Quit complaining. Sure, we all have genuine gripes about bad things, annoying things, unfair things that happen in our lives. Complaining about them doesn’t do anything. What steps will you take to rectify the situation or remove yourself from it?

Quit villainizing taxes. Piggy from Bitches Get Riches did a great job of explaining that taxes are the Annual Fee for Membership in Civilization. Are those dollars all spent the way we would like? NO! But they are spent for the common good and common defense.

Quit reading this blog post. Get out there and do something that will make tomorrow a better day for you, your family and your community.

 

  1. I love you to pieces. Thanks for being the reminder that we all need.

    I am working hard on subtracting (quitting) this month, and it is HARD. Some things I’m going cold turkey on and others I’m slowly reducing. It isn’t fun, but it’s incredibly worthwhile.

    1. I feel like the word Quit has a negative connotation to it, but it doesn’t have to be that way!
      Love you too, Penny. Give HP a hug from Uncle Josh!

    1. I thought that line would get more laughs than it did 🙂
      I feel like some of the good things are only good for a short time, or a season of your life. Playing roller hockey for 10+ hours a week was a lot of fun 20 years ago, but I could never do that today.

    1. You’re right, they do. And it’s maybe not the best idea to force a kid to continue doing something they’ve mentally opted out of. But in all, they were great experiences and I wound up a more well-rounded kid because of them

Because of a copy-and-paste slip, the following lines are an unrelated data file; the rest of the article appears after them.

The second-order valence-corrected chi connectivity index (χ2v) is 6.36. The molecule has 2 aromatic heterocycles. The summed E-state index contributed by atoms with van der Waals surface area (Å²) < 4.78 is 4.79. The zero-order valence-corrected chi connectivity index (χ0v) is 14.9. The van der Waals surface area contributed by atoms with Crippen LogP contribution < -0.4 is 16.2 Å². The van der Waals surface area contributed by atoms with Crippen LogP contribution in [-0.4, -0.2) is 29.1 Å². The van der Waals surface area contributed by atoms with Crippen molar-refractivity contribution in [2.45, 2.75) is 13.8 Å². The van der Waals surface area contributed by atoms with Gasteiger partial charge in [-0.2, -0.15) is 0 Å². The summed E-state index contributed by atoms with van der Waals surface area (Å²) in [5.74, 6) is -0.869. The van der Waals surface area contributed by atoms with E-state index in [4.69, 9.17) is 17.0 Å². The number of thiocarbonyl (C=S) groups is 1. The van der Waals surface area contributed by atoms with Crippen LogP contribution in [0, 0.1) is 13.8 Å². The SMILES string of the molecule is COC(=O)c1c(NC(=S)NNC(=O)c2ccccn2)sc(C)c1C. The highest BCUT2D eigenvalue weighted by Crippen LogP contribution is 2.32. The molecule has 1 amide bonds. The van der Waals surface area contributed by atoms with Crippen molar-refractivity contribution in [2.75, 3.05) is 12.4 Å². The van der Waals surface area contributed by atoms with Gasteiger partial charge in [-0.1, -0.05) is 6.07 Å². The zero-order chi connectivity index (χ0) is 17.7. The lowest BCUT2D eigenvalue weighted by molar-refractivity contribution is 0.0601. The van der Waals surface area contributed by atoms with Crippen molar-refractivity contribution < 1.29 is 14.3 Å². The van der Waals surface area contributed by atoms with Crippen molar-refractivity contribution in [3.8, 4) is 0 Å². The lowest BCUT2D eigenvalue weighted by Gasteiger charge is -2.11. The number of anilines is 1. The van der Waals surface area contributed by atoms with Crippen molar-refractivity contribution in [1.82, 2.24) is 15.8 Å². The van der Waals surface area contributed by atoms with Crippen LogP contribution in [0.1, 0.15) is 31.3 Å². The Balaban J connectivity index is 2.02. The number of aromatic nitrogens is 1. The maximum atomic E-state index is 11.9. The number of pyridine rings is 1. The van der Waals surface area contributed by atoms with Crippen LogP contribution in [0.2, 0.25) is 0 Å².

2. How have I only just seen this post?
    Love it.
    I was a single parent to 4 boys and poverty forced me to only give them one after school activity each.
    And do you know what? They survived and thrived. They would sometimes get bored, but then they’d work their way through that and find ways to occupy themselves and have fun.
    It was good for them.

    1. I only wrote it a few days ago!
      I lived a really charmed middle class life in a small rural town. We didn’t have the best of anything, but there was always something for us kids to do. And as I said, sometimes I had too many activities going on. Moderation is key in most things…

  3. Thank you for putting this out there (pictures and all)! I wish I would have read this in high school (or at least heard this message from adults and peers around me). I was busy from 6:00am to 10:30pm (until I finally found an activity I truly loved my senior year – guitar). I quit some activities in order to make time for myself. This was the first time I learned it’s OK to quit. Even as an adult knowing what I love to do, it’s still hard to slow down! I feel like I’m disappointing others. Thanks for the reminder that it’s acceptable to say no.

    1. We’re no good to anyone when we’re burnt out and burning the candle at both ends. Everyone seems to be enjoying the photos 😁

  4. LOVE. Now, this is the kind of quitter mentality I can get behind.

    At a certain point, there is no nobility in hanging on to things just to avoid being dubbed a “quitter.” Absolutely quit the things that are negative forces in your life. I realized recently that sometimes I held on to people/jobs/things far too long not from a place of principle (Iike I originally thought), but from a place of FEAR.

    I’m learning it’s ok to quit. And oftentimes, something better is waiting on the other side of that.

    Quitting reading this post now! LOL.

  5. One of the hardest things to do is stay fit and healthy. Easy to quit and take the easy way out.

    I need to lose like 15 lbs.

Leave a Reply

This site uses Akismet to reduce spam. Learn how your comment data is processed.

%d bloggers like this: